ABR: How did you develop an interest in writing poetry and where does your inspiration to write poems come from?

MATAMBO: I started writing poetry in a serious way when I was 14. Before this I had always read everything near, and written short pieces for school or for myself. A lot of things were happening in my life at this age, sudden changes that led me to question a lot of what I had understood to be true and factual. Inevitably my understanding and reading of the world seemed to lack placement in the world around me. Poetry became a way of looking, a way of reading and synthesizing what was occurring within and around me at that age.

ABR: Your poem The City which is a finalist for the Brunel University African Poetry Prize seems to touch on issues of history, oppression, reclaiming spaces, and possibly how spaces can be a record/ keep the memories of peoples who have ever dwelt there. Can you share your inspiration for this poem and what you wanted it to be representative of?

MATAMBO: “The City” is part of a circle of poems I started working on in 2008. Part of my objective was to have the poems communicate with each other, thus creating a potential narrative arc when read together. Yet I also wanted each of the poems to standalone and exist without the others.

In this poem I was thinking of reclamation of internal and external spaces.

While the anguish of political oppression can be humbling, it can often too engage us with unsavory aspects of ourselves.

It often becomes effortless to dehumanize each other, for instance. I was thus interested in how a society would go about not only forgiving itself after the harder parts of a prolonged season of anguish, but also reconcile, reclaim and establish new selves. The physical scape in the poem then, is by and large symbolic of what has occurred internally within such a society during this prolonged season that has not quite ended. While it is not always palatable, history’s shadow will often hover over the future.

Continue reading “History’s Shadow Will Often Hover over the Future”

Manifesto on Ars Poetica | Frank Chipasula

 

My poetry is exacting a confession

from me: I will not keep the truth from my song.

I will not bar the voice undressed by the bees

from entering the gourd of my bow-harp.

I will not wash the blood off the image

I will let it flow from the gullet

slit by the assassin’s dagger through

the run-on line until it rages in the verbs of terror;

And I will distil life into the horrible adjectives;

I will not clean the poem to impress the tyrant

I will not bend my verses into the bow of a praise song.

I will put the symbols of murder hidden in high offices

in the center of my crude lines of accusations.

I will undress our raped land and expose her wounds.

I will pierce the silence around our land with sharp metaphors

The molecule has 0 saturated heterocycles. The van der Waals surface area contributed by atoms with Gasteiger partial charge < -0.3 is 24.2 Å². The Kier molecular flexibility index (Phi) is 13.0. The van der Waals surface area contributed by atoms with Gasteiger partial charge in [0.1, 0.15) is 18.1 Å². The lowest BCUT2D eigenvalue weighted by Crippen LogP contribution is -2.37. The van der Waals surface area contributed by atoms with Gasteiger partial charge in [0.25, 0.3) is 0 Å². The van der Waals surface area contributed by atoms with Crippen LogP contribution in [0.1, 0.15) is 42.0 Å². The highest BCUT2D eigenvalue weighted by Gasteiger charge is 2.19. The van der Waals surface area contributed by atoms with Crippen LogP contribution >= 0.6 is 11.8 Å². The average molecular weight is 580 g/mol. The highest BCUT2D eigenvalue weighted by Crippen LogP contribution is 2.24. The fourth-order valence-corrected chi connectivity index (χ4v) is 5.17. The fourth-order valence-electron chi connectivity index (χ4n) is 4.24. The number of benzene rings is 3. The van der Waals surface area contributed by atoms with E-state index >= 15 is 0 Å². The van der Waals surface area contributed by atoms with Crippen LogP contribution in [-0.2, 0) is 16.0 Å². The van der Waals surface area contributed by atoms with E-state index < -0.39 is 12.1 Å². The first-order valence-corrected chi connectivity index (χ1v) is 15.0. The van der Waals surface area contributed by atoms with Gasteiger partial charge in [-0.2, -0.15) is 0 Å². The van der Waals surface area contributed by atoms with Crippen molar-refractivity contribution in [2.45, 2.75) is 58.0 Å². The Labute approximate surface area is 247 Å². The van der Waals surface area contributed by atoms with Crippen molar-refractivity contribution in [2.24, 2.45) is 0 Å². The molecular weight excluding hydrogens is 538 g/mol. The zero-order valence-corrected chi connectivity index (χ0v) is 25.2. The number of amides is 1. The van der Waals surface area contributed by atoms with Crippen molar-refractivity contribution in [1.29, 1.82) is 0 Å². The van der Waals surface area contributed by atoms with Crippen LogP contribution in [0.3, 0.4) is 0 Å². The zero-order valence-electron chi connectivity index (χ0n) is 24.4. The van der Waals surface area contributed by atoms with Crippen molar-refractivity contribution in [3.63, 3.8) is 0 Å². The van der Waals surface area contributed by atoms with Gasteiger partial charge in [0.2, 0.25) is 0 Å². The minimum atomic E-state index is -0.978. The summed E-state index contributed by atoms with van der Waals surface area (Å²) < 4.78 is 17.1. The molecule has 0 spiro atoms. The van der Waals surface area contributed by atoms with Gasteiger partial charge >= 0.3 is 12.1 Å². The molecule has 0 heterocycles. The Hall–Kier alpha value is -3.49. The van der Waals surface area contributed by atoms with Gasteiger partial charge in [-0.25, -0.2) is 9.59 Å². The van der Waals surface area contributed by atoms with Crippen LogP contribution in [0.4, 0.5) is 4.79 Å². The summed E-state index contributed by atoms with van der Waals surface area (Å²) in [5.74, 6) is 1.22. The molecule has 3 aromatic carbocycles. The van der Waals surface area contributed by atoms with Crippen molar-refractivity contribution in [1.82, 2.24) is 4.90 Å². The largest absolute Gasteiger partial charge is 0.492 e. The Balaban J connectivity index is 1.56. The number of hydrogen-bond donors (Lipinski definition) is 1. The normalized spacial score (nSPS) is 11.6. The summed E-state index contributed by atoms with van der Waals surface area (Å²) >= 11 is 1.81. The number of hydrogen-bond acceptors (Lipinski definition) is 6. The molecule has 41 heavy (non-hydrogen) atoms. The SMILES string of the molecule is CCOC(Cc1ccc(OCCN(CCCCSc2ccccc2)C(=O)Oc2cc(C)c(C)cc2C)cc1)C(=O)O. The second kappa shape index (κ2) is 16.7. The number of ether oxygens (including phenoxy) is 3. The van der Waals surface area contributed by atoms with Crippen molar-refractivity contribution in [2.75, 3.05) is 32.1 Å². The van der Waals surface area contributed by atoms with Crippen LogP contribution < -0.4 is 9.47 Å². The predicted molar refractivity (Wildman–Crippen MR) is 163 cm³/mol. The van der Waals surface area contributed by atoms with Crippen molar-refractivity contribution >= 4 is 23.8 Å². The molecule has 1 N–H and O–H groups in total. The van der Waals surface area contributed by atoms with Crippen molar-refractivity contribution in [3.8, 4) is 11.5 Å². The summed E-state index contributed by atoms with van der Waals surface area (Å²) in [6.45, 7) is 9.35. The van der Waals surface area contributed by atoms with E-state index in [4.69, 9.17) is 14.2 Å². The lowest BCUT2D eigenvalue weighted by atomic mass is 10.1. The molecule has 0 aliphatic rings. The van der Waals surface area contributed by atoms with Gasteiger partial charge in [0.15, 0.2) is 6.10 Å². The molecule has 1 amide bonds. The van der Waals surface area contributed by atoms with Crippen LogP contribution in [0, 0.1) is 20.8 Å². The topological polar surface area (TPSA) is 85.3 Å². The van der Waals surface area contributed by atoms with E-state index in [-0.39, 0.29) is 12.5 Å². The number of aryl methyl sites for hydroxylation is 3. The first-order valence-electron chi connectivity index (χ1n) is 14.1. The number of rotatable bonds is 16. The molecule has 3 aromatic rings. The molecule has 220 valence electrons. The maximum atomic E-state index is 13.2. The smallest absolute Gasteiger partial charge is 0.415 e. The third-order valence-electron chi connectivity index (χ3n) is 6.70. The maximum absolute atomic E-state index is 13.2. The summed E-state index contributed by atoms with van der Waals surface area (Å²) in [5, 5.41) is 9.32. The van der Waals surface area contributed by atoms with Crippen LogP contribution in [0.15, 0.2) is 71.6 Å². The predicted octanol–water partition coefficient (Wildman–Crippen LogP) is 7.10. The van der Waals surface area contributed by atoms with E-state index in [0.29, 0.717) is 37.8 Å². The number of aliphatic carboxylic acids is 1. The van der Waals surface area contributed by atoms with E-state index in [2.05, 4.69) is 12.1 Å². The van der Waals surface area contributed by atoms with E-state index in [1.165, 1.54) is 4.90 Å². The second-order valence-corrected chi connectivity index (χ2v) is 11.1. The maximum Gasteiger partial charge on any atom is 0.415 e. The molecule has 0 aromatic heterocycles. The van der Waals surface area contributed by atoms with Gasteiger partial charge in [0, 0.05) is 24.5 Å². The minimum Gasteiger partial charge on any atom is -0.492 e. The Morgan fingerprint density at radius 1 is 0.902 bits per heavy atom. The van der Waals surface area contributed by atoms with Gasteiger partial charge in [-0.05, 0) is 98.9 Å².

And I will point the light of my poems into the dark

nooks where our people are pounded to pulp.

I will not coat my words in lumps of sugar

I will serve them to our people with the bitter quinine:

I will not keep the truth from my heartstringed guitar;

I will thread the voice from the broken lips

through my volatile verbs that burn the lies.

I will ask only that the poem watch the world closely;

I will ask only that the image put a lamp on the dark

ceiling in the dark sky of my land and light the dirt.

Today, my poetry has exacted a confession from me.

 

Zimbabwe: Letter to my unborn child (excerpt) | Batsirai Chigama

Child
I want you to be proud in your skin
So comfortable no one can convince you otherwise
Be weary of brain-pickers i would say
Those who will pick on your brains with shamboks
Like they did on the backs of grandma
In the cotton plantations
Just like your daddy
You will be gifted with brawn
But child that does not mean you are to be a slave
And when you are old like these locks
Tying my world together, at 8
I want your world to be open
To  limitless possibility
I want you to be brave
Just like me when I brought you into this world
To labour for your own happiness
To strive to cut the fences, prejudices
Around the skin you will unashamedly be proud of
Child I seek you to find
All-weather wings
A heart as warm
I want you to find love
Give love
And above all, I want you to be you…

Batsirai E. Chigama is a spoken word poet from Zimbabwe. Her work has been featured in nine poetry anthologies in USA, England, New Zealand and Zimbabwe. Batsirai has participated in a number of festivals and her work is featured on Badilisha Poetry X-Change (Cape Town) and Indiefeed (USA). A published short-story writer, Batsirai also writes on the arts and culture in Zimbabwe, Zimbo Jam. Her website is http://www.batsiraichigama.maumbile.com/